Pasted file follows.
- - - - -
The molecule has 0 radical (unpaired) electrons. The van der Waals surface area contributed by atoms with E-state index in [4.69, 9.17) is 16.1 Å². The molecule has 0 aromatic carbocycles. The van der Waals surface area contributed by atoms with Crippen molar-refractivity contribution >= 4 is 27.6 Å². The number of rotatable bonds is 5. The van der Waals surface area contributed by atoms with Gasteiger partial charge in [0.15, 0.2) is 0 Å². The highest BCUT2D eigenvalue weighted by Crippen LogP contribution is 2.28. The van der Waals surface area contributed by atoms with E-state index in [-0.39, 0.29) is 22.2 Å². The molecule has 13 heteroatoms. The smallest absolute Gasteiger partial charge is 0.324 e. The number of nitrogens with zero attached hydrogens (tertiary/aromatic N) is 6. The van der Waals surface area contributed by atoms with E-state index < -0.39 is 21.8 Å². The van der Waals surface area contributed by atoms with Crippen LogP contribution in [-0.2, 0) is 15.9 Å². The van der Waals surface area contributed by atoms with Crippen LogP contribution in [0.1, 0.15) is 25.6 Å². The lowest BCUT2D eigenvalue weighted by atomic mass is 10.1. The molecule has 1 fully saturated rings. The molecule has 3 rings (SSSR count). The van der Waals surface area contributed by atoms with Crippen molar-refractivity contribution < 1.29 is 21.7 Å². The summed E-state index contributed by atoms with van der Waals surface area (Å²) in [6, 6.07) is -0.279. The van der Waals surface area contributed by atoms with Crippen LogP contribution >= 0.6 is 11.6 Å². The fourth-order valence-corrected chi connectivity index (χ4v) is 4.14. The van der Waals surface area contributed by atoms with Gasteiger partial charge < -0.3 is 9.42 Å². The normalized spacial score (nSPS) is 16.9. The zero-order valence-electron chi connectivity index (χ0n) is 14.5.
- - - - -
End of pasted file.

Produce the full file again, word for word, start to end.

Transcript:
The molecule has 0 radical (unpaired) electrons. The van der Waals surface area contributed by atoms with E-state index in [4.69, 9.17) is 16.1 Å². The molecule has 0 aromatic carbocycles. The van der Waals surface area contributed by atoms with Crippen molar-refractivity contribution >= 4 is 27.6 Å². The number of rotatable bonds is 5. The van der Waals surface area contributed by atoms with Gasteiger partial charge in [0.15, 0.2) is 0 Å². The highest BCUT2D eigenvalue weighted by Crippen LogP contribution is 2.28. The van der Waals surface area contributed by atoms with E-state index in [-0.39, 0.29) is 22.2 Å². The molecule has 13 heteroatoms. The smallest absolute Gasteiger partial charge is 0.324 e. The number of nitrogens with zero attached hydrogens (tertiary/aromatic N) is 6. The van der Waals surface area contributed by atoms with E-state index < -0.39 is 21.8 Å². The van der Waals surface area contributed by atoms with Crippen LogP contribution in [-0.2, 0) is 15.9 Å². The van der Waals surface area contributed by atoms with Crippen LogP contribution in [0.1, 0.15) is 25.6 Å². The lowest BCUT2D eigenvalue weighted by atomic mass is 10.1. The molecule has 1 fully saturated rings. The molecule has 3 rings (SSSR count). The van der Waals surface area contributed by atoms with Crippen molar-refractivity contribution < 1.29 is 21.7 Å². The summed E-state index contributed by atoms with van der Waals surface area (Å²) in [6, 6.07) is -0.279. The van der Waals surface area contributed by atoms with Crippen LogP contribution >= 0.6 is 11.6 Å². The fourth-order valence-corrected chi connectivity index (χ4v) is 4.14. The van der Waals surface area contributed by atoms with Gasteiger partial charge < -0.3 is 9.42 Å². The normalized spacial score (nSPS) is 16.9. The zero-order valence-electron chi connectivity index (χ0n) is 14.5.